One health report gathered that as the global population rises over seven billion, a new report has shown that the number of deaths from hypertension, stroke, heart attacks and other circulatory diseases is on the rise, climbing from 12.3 million deaths to 17.3 million.
The report also showed that efforts to prevent and treat cardiovascular diseases appear to be working as the rise in deaths is slower than the overall growth of the population.
This is coming on the heels of a recent survey that shows that hypertension rates in Nigeria jumped from 11 per cent in 1997 to 40 per cent in 2013.
Globally, the number of deaths due to cardiovascular diseases increased by 41 percent between 1990 and 2013, climbing from 12.3 million deaths to 17.3 million deaths. Over the same period, death rates within specific age groups dropped by 39 percent, according to an analysis of data from 188 countries. Death rates from cardiovascular diseases were steady or fell in every region of the world except western sub-Saharan Africa, where the rates increased.
The study, published last week in The New England Journal of Medicine, and the “Demographic and Epidemiologic Drivers of Global Cardiovascular Mortality,” was conducted by researchers led by the Institute for Health Metrics and Evaluation, IHME, at the University of Washington.
South Asia, which includes India, experienced the largest jump in total deaths due to cardiovascular diseases, with 1.8 million more deaths in 2013 than in 1990 — an increase of 97 percent. In line with global trends, the increase in deaths from cardiovascular disease in India is driven by population growth and aging without the decrease in age-specific death rates found in many other countries.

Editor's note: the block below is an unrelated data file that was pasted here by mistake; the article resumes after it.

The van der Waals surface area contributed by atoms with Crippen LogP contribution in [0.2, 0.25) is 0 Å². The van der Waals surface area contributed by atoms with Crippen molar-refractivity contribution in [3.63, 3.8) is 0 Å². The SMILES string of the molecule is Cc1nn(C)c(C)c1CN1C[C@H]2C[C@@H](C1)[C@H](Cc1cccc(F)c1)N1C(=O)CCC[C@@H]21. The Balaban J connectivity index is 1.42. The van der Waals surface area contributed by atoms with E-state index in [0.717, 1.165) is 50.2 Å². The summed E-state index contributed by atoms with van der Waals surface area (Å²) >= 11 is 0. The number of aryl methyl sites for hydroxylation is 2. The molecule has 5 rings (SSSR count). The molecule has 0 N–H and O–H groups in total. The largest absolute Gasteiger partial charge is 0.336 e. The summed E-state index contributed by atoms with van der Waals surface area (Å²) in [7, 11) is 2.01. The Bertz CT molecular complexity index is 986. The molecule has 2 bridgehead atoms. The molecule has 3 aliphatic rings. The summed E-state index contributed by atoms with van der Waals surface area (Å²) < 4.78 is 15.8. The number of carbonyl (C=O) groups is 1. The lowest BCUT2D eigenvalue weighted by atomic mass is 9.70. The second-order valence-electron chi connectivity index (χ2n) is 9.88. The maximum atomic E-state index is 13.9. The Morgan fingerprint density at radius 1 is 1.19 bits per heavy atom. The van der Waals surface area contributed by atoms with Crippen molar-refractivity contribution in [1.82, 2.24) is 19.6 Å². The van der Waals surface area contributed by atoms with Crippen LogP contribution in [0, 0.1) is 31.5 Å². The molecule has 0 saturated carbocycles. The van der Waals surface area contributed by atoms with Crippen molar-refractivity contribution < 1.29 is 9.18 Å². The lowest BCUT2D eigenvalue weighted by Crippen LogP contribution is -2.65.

“This pattern is reversed to some extent in the Middle East and North Africa, which includes countries such as Saudi Arabia, Lebanon, and Jordan. In these regions, population growth and aging have been offset by a significant decline in age-specific death rates from cardiovascular disease, which has kept the increase in deaths to just fewer than 50 percent.
“Taken together as a region, the United States and Canada were among a small number of places with no detectable change in the number of deaths from cardiovascular diseases, because aging and population growth balanced out declines in age-specific death rates. The same was true in southern Latin America, including Argentina and Chile, as well as Australia and New Zealand.
“Two regions– central Europe and western Europe–have managed to do what their global peers have not by significantly reducing not only the death rates but also the total number of deaths from cardiovascular diseases, which fell by 5.2 percent and 12.8 percent, respectively, between 1990 and 2013. When looking at cardiovascular death rates, the high-income Asia Pacific region, which includes Japan, achieved the greatest decline globally.